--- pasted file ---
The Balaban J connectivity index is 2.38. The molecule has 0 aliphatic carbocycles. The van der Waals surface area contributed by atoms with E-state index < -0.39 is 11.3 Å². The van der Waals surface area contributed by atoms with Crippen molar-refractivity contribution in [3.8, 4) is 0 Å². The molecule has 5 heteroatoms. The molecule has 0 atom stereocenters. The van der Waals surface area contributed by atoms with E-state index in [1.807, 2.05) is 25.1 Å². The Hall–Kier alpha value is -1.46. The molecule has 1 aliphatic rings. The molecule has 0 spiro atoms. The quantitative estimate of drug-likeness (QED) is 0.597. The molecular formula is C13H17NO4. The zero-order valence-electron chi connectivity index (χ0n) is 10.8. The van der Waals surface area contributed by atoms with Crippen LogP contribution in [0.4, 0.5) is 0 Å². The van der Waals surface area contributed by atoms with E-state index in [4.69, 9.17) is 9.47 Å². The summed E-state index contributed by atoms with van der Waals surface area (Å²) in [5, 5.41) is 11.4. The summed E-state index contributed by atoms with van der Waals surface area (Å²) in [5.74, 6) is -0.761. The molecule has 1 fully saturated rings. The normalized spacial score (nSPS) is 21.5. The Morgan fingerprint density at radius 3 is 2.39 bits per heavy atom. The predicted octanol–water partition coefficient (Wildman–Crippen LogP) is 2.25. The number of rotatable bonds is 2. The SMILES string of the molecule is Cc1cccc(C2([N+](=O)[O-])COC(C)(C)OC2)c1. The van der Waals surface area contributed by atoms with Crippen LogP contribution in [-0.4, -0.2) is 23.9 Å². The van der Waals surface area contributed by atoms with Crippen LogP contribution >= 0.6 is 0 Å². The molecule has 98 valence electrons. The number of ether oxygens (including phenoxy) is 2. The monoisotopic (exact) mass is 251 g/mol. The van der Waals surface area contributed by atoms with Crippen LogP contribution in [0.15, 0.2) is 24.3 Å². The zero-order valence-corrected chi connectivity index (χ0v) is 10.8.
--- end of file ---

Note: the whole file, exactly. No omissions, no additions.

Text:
The Balaban J connectivity index is 2.38. The molecule has 0 aliphatic carbocycles. The van der Waals surface area contributed by atoms with E-state index < -0.39 is 11.3 Å². The van der Waals surface area contributed by atoms with Crippen molar-refractivity contribution in [3.8, 4) is 0 Å². The molecule has 5 heteroatoms. The molecule has 0 atom stereocenters. The van der Waals surface area contributed by atoms with E-state index in [1.807, 2.05) is 25.1 Å². The Hall–Kier alpha value is -1.46. The molecule has 1 aliphatic rings. The molecule has 0 spiro atoms. The quantitative estimate of drug-likeness (QED) is 0.597. The molecular formula is C13H17NO4. The zero-order valence-electron chi connectivity index (χ0n) is 10.8. The van der Waals surface area contributed by atoms with Crippen LogP contribution in [0.4, 0.5) is 0 Å². The van der Waals surface area contributed by atoms with E-state index in [4.69, 9.17) is 9.47 Å². The summed E-state index contributed by atoms with van der Waals surface area (Å²) in [5, 5.41) is 11.4. The summed E-state index contributed by atoms with van der Waals surface area (Å²) in [5.74, 6) is -0.761. The molecule has 1 fully saturated rings. The normalized spacial score (nSPS) is 21.5. The Morgan fingerprint density at radius 3 is 2.39 bits per heavy atom. The predicted octanol–water partition coefficient (Wildman–Crippen LogP) is 2.25. The number of rotatable bonds is 2. The SMILES string of the molecule is Cc1cccc(C2([N+](=O)[O-])COC(C)(C)OC2)c1. The van der Waals surface area contributed by atoms with Crippen LogP contribution in [-0.4, -0.2) is 23.9 Å². The van der Waals surface area contributed by atoms with Crippen LogP contribution >= 0.6 is 0 Å². The molecule has 98 valence electrons. The number of ether oxygens (including phenoxy) is 2. The monoisotopic (exact) mass is 251 g/mol. The van der Waals surface area contributed by atoms with Crippen LogP contribution in [0.15, 0.2) is 24.3 Å². The zero-order valence-corrected chi connectivity index (χ0v) is 10.8.